The developed parameter estimation methodology was applied to determine the K, and X values for flow routing corresponding to the river inflow-outflow. The value S of K and X was used to route the flood using three different methods.

From Table 5 and Table 6, it is discovered that the Modified Pul’s method gave a more accurate result of predicted outflow. Modified Pul’s method should therefore be adopted as a model for flood mitigation in Orashi River.

3.5. Design Application of the Modified Pul’s Model to Orashi River

The characteristics of Orashi River Channel are presented in Table 7.

where I = Inflow (m^{3}/s), O = Outflow (m^{3}/s), Δt = time (s)

Inflow (I) and outflow (O) are functions of time (t), and the storage (S) is a function of the water surface elevation (H) which changes with time (t).

[11] (10)

where, Y = predicted outflow (m^{3}/s) of Orashi river, x = measured outflow (m^{3}/s) of Orashi river.

The values of measured outflow are shown in Table 5.

Since Inflow is greater than outflow, there will be no flood. A channel that can store 1.26 × 10^{6} m^{3} is recommended.

The river reach is approximately 8 km long and a sharp crested weir is located 3.93 km from the upstream section of the river. The channel bed is lined with mostly gravel andlarge boulders.

The Orashi River has a trapezoidal cross-section with no recent floodplain [12] . Due to the weir transition downstream the river, a cross-section which is locatedat the upstream end is only considered in modelling.

The nature of the flow in the river Orashi is non-uniform, gradually varied unsteady flow. To determine the regime of flow upstream of the channel, Equation 11wass used to calculate the Froude Number.

(11)

[13] (12)

where, V is the average velocity in (m/s) which can be defined from Equation (13), y_{1} is depth of flow upstream in m and g = 9.81 m/s^{2}.

In channel routing where a non-uniform flow is the case, the average velocity can bedetermined using a reference discharge and the channel cross-sectional area as in Equation (12). To determine the normal depth y_{0}, a reference discharge is selected for a maximumflood event and can be calculated from Equation (13)

Reference discharge, Q_{0}:

(13)

where Q_{b} = Minimum discharge in (m^{3}/s), Q_{p} = Peak discharge in (m^{3}/s)

Therefore, reference discharge is 354 m^{3}/s.

Table 7. Channel parameters of orashi river.

With the known values of reference discharge (Q_{0}), Manning roughness coefficient (n), Channel bed width and bottom slope, the value of Φ can be determined from Equation (13)

(14)

Upon consulting Table 7 with the above value () and with z = 1.25 the value of, hence, y_{0} = 12.34 m, where, b = 22.86 m.

The area of flow A, can then be obtained from Equation (14)

A= [b + (zy_{0})]y_{0} × 15

A = [22.86 + 1.25(12.34)] × 12.34

A = 472.44 m^{2}

Hence, Velocity,

Therefore,

This indicates that the channel has a mild slope and the flow is characterised as gradually varied subcritical flow. The wave celerity (c) can be obtained from the relationship

where β is assumed to be 0.5 and velocity, V = 0.749

Therefore, storage = area × velocity × time = 1272700.8 m^{3}.

4. Conclusions

Based on the result obtained from the Orashi flood routing studies, the following conclusions can be made.

・ Three sets of mathematical modeling of Orashi river flood routing based on regression-correlation approach were analyzed namely:

1) Muskingum routing model

2) Level Pool routing model

3) Modified Pul’s model

・ In the Modified Pul’s model, very high and positive values of coefficient of correlation of 0.9984, as well as a standard error of 0.1749 was obtained. This model provided the best-fit curve for the field data.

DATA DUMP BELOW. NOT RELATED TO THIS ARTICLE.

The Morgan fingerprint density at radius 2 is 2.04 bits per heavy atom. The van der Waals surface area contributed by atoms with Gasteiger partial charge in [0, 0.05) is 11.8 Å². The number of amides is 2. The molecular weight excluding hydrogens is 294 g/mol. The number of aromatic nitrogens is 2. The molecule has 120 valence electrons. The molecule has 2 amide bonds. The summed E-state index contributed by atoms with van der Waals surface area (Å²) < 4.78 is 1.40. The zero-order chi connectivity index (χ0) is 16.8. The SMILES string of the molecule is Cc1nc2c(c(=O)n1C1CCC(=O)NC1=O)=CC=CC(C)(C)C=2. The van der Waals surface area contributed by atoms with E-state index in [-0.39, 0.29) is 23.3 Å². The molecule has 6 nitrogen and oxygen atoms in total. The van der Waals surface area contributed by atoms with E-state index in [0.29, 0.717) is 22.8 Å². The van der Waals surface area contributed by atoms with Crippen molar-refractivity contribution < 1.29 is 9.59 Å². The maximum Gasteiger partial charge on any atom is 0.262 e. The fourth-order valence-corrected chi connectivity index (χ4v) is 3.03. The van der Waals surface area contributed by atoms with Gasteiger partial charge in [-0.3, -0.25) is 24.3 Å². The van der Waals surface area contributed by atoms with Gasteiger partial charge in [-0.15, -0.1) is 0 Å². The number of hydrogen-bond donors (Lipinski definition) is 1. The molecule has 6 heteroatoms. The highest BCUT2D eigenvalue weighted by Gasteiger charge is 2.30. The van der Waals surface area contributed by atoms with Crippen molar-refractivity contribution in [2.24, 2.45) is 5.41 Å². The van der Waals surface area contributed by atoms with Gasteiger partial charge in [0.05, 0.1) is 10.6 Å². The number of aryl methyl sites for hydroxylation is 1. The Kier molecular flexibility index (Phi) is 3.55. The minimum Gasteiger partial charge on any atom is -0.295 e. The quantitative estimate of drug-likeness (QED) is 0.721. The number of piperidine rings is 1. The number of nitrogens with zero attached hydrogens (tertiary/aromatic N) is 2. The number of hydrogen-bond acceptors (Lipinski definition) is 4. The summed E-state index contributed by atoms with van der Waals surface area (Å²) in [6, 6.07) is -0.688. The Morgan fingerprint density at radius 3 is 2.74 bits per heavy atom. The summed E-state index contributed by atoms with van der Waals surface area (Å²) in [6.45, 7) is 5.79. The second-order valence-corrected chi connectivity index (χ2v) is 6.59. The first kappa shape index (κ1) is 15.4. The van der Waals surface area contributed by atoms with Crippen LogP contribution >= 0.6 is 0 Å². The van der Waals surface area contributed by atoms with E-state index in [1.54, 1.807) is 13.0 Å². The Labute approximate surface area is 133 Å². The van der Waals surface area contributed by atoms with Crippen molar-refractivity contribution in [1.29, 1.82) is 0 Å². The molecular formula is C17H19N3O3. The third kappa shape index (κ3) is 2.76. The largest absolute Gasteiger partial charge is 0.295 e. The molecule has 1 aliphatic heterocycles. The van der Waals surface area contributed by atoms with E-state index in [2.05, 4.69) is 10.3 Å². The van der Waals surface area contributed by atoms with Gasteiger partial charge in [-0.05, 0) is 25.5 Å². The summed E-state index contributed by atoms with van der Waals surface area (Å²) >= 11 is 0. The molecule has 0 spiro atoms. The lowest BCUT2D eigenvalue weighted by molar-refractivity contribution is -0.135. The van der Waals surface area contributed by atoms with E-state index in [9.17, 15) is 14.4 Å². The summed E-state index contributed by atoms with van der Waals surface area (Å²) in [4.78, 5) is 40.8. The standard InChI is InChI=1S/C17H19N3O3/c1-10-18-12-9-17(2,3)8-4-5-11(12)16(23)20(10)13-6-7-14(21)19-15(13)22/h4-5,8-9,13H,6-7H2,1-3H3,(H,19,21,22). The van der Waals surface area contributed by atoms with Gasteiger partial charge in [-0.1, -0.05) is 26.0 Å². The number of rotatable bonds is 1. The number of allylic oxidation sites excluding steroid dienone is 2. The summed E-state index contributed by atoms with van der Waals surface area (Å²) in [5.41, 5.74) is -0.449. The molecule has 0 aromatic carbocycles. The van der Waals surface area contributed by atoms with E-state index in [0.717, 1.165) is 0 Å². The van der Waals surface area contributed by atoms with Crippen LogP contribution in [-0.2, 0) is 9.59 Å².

・ Plots of Modified Pul’s model are in conformity with the field data. They equally agree with literature as follows:

1) During the flood routing, the rate of outflow from the reservoir did not exceed the maximum projected rate of inflow, to the extent possible, which will prevent flooding impacts downstream of the reservoir from being more severe.

2) During the determination of routing parameter, the courant factor did not exceed one, using Modified method.

Since Modified Pul’s method gave the most accurate result of predicted outflow, the method should be adopted as a model for flood mitigation in Orashi River. The design capacity based on this model is 354 m^{3} which is higher than the routed storage capacity of 348 m^{3}. To guarantee a check against flooding, it is recommended that dredging is carried out to achieve the designed capacity.

Cite this paper

Ogbonna, D. , Okoro, B. and Osuagwu, J. (2017) Application of Flood Routing Model for Flood Mitigation in Orashi River, South-East Nigeria.*Journal of Geoscience and Environment Protection*, **5**, 31-42. doi: 10.4236/gep.2017.53003.

Ogbonna, D. , Okoro, B. and Osuagwu, J. (2017) Application of Flood Routing Model for Flood Mitigation in Orashi River, South-East Nigeria.

References

[1] Kulandaiswamy, V.C. (2006) A Note on Muskingum Method of Flood Routing. Journal of Hydrology, 4, 273-276.

https://doi.org/10.1016/0022-1694(66)90085-0

[2] NEST (1991) Flood Hazard Assessment, Management and Mitigation Measures. Nigerian Environmental Study/Action Team NEST Publication, Ibadan, 67-70.

[3] Pitt, P.H. (2007) Lessons from 2007 Floods. Pitt Review Report, Lancaster.

[4] Smith, K. (2006) Environmental Hazards. Routledge, London, 301-314.

[5] Akin, T. (2009) Strategies for Combating Urban Flooding in a Developing Nation: A Case Study from Ondo, Nigeria. Environmentalist, 14, 57-62.

[6] NEST (1991) National Environmental Survey/Action Flood Report.

[7] King, L. (2014) Flood Routing. National Engineering Handbook. US Department of Agriculture. Part 630 chap 17.

[8] Chadwick, A. and Morfeit, J. (1993) Hydraulics in Civil and Environmental Engineering. E & F N Spon, London, p. 317.

[9] Garg, S.K. (2008) Irrigation Engineering and Hydraulic Structures. Khanna Publishers, Delhi, p. 937.

[10] Han, D. (2010) Concise Hydrology. Bookboon.com Ltd., London, 119-124.

[11] Ogbonna, O. (2015) Application of Flood Routing Model for Flood Mitigation in Orashi River, South-East Nigeria. PhD Thesis, Federal University of Technology, Owerri. (Unpublished)

[12] NEMA (2012) Evaluation of Flood Hazards. Prepared by EnvironmentalImpact Assessment Department, 13-16.

[13] Subramanya, K. (2009) Flow In Open Channels. 3rd Edition, Tata Mc Grow-Hill, New Delhi, 344-351.